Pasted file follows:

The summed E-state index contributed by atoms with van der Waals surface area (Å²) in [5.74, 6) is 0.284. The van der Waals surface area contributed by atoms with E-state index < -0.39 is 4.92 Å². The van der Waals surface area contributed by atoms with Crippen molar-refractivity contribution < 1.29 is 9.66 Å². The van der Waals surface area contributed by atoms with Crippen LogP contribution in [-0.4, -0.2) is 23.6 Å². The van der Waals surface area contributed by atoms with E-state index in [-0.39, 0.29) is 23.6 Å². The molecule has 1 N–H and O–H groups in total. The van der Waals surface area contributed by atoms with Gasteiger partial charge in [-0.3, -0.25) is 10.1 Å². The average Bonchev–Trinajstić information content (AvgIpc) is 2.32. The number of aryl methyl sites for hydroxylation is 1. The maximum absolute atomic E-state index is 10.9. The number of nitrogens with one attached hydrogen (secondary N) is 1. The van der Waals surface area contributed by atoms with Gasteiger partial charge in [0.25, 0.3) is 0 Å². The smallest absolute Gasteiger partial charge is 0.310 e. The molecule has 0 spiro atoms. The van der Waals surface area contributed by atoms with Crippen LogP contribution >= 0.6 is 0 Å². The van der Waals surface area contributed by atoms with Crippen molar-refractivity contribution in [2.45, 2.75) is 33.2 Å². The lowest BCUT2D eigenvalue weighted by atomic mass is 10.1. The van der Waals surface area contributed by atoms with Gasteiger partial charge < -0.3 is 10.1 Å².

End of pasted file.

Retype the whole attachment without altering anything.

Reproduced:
The summed E-state index contributed by atoms with van der Waals surface area (Å²) in [5.74, 6) is 0.284. The van der Waals surface area contributed by atoms with E-state index < -0.39 is 4.92 Å². The van der Waals surface area contributed by atoms with Crippen molar-refractivity contribution < 1.29 is 9.66 Å². The van der Waals surface area contributed by atoms with Crippen LogP contribution in [-0.4, -0.2) is 23.6 Å². The van der Waals surface area contributed by atoms with E-state index in [-0.39, 0.29) is 23.6 Å². The molecule has 1 N–H and O–H groups in total. The van der Waals surface area contributed by atoms with Gasteiger partial charge in [-0.3, -0.25) is 10.1 Å². The average Bonchev–Trinajstić information content (AvgIpc) is 2.32. The number of aryl methyl sites for hydroxylation is 1. The maximum absolute atomic E-state index is 10.9. The number of nitrogens with one attached hydrogen (secondary N) is 1. The van der Waals surface area contributed by atoms with Gasteiger partial charge in [0.25, 0.3) is 0 Å². The smallest absolute Gasteiger partial charge is 0.310 e. The molecule has 0 spiro atoms. The van der Waals surface area contributed by atoms with Crippen LogP contribution >= 0.6 is 0 Å². The van der Waals surface area contributed by atoms with Crippen molar-refractivity contribution in [2.45, 2.75) is 33.2 Å². The lowest BCUT2D eigenvalue weighted by atomic mass is 10.1. The van der Waals surface area contributed by atoms with Gasteiger partial charge < -0.3 is 10.1 Å².